OECS Trade Policy Unit conducts final leg of national consultations on Trade Facilitation in the Federation of St. Kitts and Nevis on Tuesday
OECS Secretariat, Tuesday 14 May 2013 – Specialists from the OECS Secretariat will be in Basseterre this week for a consultation on national and regional measures to better facilitate trade in keeping with the emerging commitments being negotiated on Trade Facilitation in the World Trade Organisation.
This will be the final in the current series of national consultations which began in February 2013.
Trade Facilitation refers to the processes and procedures involved in moving goods across borders. These include the fees required and time it takes to carry out such payments, notification of new measures, the use of customs brokers, compliance with border procedures and the time taken to have matters regarding processes and procedures relating to the clearance of goods redressed.
The objective of the process is to simplify and harmonize international trade procedures such as payment of fees, access to information and cooperation between customs and other authorities.
The series of consultations within the Member States opened in Saint Lucia and continued in Saint Vincent and the Grenadines, Antigua and Barbuda, Dominica, and Grenada.
Regarding the mission to Basseterre, Programme Officer at the OECS Secretariat’s Trade Policy Unit Alicia Stephen says the idea is to be updated on where St. Kitts and Nevis is in terms of its ability to meet the emerging commitments from the draft Trade Facilitation agreement text that is being developed: “Negotiations have been going on since 2004-2005 and we are more or less at the point where WTO Member States want to push for a final text which will go to Trade Ministers in December 2013 and if that happens St. Kitts and Nevis needs to know to what extent it can implement the commitments that are emerging in those negotiations.”
The text, to which Stephen refers, currently includes 39 measures and officials from the public and private sectors are expected to agree on the timelines, actions and resources required to implement the measures using regional and national approaches.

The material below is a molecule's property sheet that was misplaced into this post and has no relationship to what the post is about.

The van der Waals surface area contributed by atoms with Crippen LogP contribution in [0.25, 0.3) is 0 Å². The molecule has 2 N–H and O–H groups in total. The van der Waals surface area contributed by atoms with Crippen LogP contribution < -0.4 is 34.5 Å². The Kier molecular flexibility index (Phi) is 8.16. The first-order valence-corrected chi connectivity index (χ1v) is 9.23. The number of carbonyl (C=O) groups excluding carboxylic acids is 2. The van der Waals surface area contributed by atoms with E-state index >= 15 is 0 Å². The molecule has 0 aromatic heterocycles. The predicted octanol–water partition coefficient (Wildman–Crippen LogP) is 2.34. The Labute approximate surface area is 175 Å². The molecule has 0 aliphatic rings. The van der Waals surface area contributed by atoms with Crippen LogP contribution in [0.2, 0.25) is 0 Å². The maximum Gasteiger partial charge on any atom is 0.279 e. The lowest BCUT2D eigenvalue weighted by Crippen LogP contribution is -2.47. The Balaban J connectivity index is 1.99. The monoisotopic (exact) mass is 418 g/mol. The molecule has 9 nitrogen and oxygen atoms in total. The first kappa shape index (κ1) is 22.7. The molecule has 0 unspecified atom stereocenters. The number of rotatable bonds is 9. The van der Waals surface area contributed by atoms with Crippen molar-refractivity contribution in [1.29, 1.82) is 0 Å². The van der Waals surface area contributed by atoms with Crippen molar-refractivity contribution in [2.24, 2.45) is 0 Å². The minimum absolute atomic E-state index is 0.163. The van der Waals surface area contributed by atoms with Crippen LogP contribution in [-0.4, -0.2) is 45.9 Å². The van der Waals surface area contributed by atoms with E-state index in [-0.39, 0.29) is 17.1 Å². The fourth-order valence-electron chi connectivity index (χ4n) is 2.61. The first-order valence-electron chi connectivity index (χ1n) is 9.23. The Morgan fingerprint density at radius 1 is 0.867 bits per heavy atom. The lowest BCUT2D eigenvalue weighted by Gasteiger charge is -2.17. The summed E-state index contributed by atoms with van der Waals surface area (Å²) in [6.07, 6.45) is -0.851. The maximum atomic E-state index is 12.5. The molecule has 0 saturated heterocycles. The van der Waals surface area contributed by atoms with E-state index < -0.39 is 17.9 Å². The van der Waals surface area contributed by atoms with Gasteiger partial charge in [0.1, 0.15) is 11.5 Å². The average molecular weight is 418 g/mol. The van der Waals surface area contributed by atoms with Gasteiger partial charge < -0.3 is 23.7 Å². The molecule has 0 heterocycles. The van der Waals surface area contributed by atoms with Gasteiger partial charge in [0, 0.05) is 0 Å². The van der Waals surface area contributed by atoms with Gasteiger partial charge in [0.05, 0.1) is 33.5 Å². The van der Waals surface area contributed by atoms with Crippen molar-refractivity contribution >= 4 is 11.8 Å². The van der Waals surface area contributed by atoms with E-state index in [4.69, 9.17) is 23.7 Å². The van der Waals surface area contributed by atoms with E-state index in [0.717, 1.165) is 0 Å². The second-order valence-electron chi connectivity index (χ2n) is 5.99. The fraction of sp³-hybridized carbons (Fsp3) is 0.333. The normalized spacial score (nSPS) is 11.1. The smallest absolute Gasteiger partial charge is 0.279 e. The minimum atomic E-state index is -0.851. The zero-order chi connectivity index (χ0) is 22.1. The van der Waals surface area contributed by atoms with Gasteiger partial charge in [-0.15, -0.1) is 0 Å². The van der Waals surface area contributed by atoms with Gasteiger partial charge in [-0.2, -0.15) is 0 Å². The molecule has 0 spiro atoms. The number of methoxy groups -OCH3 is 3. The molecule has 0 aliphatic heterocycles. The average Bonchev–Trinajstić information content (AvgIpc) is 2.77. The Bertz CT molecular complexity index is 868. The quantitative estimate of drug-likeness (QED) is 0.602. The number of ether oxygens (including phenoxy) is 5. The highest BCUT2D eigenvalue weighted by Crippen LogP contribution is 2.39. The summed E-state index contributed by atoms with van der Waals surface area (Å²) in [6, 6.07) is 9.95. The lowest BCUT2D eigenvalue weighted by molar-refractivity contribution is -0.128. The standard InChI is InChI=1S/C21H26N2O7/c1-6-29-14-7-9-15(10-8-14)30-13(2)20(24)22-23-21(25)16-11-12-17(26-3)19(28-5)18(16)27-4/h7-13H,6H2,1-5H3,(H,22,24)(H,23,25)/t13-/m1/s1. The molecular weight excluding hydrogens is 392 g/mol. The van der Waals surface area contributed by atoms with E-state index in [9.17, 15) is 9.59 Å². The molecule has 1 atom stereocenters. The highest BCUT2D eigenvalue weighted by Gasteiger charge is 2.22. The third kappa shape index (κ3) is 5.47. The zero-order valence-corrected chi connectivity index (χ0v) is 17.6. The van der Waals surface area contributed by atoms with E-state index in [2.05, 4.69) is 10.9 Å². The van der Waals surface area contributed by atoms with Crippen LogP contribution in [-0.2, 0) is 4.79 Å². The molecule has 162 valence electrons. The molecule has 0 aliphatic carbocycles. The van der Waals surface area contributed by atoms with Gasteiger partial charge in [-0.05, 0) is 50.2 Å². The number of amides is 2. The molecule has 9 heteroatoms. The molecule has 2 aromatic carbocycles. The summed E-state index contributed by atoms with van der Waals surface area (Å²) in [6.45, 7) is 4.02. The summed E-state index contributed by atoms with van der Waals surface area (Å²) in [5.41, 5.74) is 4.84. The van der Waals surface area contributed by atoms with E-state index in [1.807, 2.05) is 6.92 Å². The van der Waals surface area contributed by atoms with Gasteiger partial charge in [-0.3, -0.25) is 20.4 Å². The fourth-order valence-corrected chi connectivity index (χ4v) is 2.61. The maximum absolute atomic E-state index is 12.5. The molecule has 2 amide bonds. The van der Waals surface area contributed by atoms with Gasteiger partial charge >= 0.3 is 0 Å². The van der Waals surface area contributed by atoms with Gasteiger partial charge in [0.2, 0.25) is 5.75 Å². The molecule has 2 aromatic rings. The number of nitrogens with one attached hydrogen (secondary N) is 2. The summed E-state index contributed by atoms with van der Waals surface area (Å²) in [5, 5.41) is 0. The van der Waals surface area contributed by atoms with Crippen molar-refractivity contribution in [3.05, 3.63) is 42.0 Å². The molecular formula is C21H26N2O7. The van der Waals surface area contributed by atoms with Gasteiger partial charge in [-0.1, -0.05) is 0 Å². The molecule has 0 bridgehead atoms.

Stephen says since August 2012, OECS Member States, have been reviewing the draft text of the agreement and assessing their ability to execute the provisions: “Trade Facilitation is one area where if OECS Member States improve practices and procedures such as the clearing of goods at the ports for wholesalers or retailers and consumers they can become more competitive and reduce the cost of doing business. Regarding the regional agenda, OECS Member States are engaged in implementing the OECS Economic Union in which the Common Market is an important part and Trade Facilitation is one area in which the OECS Region can improve the ease of doing business within the single space and also reduce the cost of doing business.”
Trade Facilitation is a key element of the OECS Economic Union and this work is expected to advance regional efforts towards the creation of the single economic space as well as informing the OECS’ engagement in the WTO negotiations. The United Nations Conference on Trade and Development (UNCTAD) is assisting this effort, as part of the UNCTAD project on Implementation Plans for WTO Trade Facilitation Agreement in Developing Members, financed by the European Union and Norway.
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